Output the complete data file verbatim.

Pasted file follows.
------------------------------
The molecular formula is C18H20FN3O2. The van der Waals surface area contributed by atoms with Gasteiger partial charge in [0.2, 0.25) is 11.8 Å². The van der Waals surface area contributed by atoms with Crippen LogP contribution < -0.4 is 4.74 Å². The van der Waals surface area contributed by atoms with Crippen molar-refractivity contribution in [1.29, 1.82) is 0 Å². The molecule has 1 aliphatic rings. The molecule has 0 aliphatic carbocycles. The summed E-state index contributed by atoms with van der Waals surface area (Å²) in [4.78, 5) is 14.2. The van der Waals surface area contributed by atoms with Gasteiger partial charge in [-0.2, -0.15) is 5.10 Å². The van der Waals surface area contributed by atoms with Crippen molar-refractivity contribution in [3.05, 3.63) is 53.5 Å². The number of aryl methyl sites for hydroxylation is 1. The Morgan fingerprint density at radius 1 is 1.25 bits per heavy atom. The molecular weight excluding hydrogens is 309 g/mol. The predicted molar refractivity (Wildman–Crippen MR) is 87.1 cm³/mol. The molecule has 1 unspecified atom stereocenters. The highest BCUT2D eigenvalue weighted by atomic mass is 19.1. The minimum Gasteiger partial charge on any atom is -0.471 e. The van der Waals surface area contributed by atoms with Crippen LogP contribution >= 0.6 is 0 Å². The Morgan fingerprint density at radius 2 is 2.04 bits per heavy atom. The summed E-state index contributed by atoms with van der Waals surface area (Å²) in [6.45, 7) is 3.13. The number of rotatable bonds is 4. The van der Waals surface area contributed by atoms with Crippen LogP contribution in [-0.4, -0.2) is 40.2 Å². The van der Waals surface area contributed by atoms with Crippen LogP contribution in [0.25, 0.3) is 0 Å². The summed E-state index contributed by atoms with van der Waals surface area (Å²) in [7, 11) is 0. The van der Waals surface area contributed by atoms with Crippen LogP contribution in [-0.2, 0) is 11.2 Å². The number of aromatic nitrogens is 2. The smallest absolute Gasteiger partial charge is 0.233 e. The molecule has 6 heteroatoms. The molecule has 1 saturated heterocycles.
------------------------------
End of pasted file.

The molecular formula is C18H20FN3O2. The van der Waals surface area contributed by atoms with Gasteiger partial charge in [0.2, 0.25) is 11.8 Å². The van der Waals surface area contributed by atoms with Crippen LogP contribution < -0.4 is 4.74 Å². The van der Waals surface area contributed by atoms with Crippen molar-refractivity contribution in [1.29, 1.82) is 0 Å². The molecule has 1 aliphatic rings. The molecule has 0 aliphatic carbocycles. The summed E-state index contributed by atoms with van der Waals surface area (Å²) in [4.78, 5) is 14.2. The van der Waals surface area contributed by atoms with Gasteiger partial charge in [-0.2, -0.15) is 5.10 Å². The van der Waals surface area contributed by atoms with Crippen molar-refractivity contribution in [3.05, 3.63) is 53.5 Å². The number of aryl methyl sites for hydroxylation is 1. The Morgan fingerprint density at radius 1 is 1.25 bits per heavy atom. The molecular weight excluding hydrogens is 309 g/mol. The predicted molar refractivity (Wildman–Crippen MR) is 87.1 cm³/mol. The molecule has 1 unspecified atom stereocenters. The highest BCUT2D eigenvalue weighted by atomic mass is 19.1. The minimum Gasteiger partial charge on any atom is -0.471 e. The van der Waals surface area contributed by atoms with Crippen LogP contribution >= 0.6 is 0 Å². The Morgan fingerprint density at radius 2 is 2.04 bits per heavy atom. The summed E-state index contributed by atoms with van der Waals surface area (Å²) in [6.45, 7) is 3.13. The number of rotatable bonds is 4. The van der Waals surface area contributed by atoms with Crippen LogP contribution in [-0.4, -0.2) is 40.2 Å². The van der Waals surface area contributed by atoms with Crippen LogP contribution in [0.25, 0.3) is 0 Å². The summed E-state index contributed by atoms with van der Waals surface area (Å²) in [7, 11) is 0. The van der Waals surface area contributed by atoms with Crippen LogP contribution in [-0.2, 0) is 11.2 Å². The number of aromatic nitrogens is 2. The smallest absolute Gasteiger partial charge is 0.233 e. The molecule has 6 heteroatoms. The molecule has 1 saturated heterocycles.